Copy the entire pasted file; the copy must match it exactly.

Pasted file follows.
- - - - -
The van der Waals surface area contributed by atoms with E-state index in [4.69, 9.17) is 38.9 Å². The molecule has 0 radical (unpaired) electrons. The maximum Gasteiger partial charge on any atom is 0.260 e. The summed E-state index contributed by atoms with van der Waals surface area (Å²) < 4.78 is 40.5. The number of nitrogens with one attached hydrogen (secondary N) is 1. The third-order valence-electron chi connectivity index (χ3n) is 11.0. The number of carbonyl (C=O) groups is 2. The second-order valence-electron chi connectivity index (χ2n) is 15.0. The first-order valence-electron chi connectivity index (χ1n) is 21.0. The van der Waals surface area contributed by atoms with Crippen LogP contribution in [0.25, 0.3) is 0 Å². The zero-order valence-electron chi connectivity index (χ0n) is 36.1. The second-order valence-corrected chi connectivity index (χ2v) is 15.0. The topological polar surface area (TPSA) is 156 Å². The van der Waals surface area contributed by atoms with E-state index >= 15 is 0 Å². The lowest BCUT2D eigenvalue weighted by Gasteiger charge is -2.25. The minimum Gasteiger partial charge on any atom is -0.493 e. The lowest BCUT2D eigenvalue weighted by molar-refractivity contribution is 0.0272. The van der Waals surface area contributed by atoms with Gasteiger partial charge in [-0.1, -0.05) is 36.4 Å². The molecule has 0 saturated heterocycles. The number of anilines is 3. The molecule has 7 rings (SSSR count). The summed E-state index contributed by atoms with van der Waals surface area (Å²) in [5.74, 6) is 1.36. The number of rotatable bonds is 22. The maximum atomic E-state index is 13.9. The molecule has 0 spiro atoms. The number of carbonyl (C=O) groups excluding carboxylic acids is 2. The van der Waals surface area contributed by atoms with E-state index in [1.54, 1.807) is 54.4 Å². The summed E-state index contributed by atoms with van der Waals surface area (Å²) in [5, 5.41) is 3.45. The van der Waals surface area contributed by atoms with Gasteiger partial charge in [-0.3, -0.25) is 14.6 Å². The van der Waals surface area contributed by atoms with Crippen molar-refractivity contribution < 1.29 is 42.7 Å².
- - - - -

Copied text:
The van der Waals surface area contributed by atoms with E-state index in [4.69, 9.17) is 38.9 Å². The molecule has 0 radical (unpaired) electrons. The maximum Gasteiger partial charge on any atom is 0.260 e. The summed E-state index contributed by atoms with van der Waals surface area (Å²) < 4.78 is 40.5. The number of nitrogens with one attached hydrogen (secondary N) is 1. The third-order valence-electron chi connectivity index (χ3n) is 11.0. The number of carbonyl (C=O) groups is 2. The second-order valence-electron chi connectivity index (χ2n) is 15.0. The first-order valence-electron chi connectivity index (χ1n) is 21.0. The van der Waals surface area contributed by atoms with Crippen LogP contribution in [0.25, 0.3) is 0 Å². The zero-order valence-electron chi connectivity index (χ0n) is 36.1. The second-order valence-corrected chi connectivity index (χ2v) is 15.0. The topological polar surface area (TPSA) is 156 Å². The van der Waals surface area contributed by atoms with E-state index >= 15 is 0 Å². The lowest BCUT2D eigenvalue weighted by Gasteiger charge is -2.25. The minimum Gasteiger partial charge on any atom is -0.493 e. The lowest BCUT2D eigenvalue weighted by molar-refractivity contribution is 0.0272. The van der Waals surface area contributed by atoms with Gasteiger partial charge in [-0.1, -0.05) is 36.4 Å². The molecule has 0 saturated heterocycles. The number of anilines is 3. The molecule has 7 rings (SSSR count). The summed E-state index contributed by atoms with van der Waals surface area (Å²) in [5.74, 6) is 1.36. The number of rotatable bonds is 22. The maximum atomic E-state index is 13.9. The molecule has 0 spiro atoms. The number of carbonyl (C=O) groups excluding carboxylic acids is 2. The van der Waals surface area contributed by atoms with E-state index in [1.54, 1.807) is 54.4 Å². The summed E-state index contributed by atoms with van der Waals surface area (Å²) in [5, 5.41) is 3.45. The van der Waals surface area contributed by atoms with Gasteiger partial charge in [-0.3, -0.25) is 14.6 Å². The van der Waals surface area contributed by atoms with Crippen molar-refractivity contribution < 1.29 is 42.7 Å².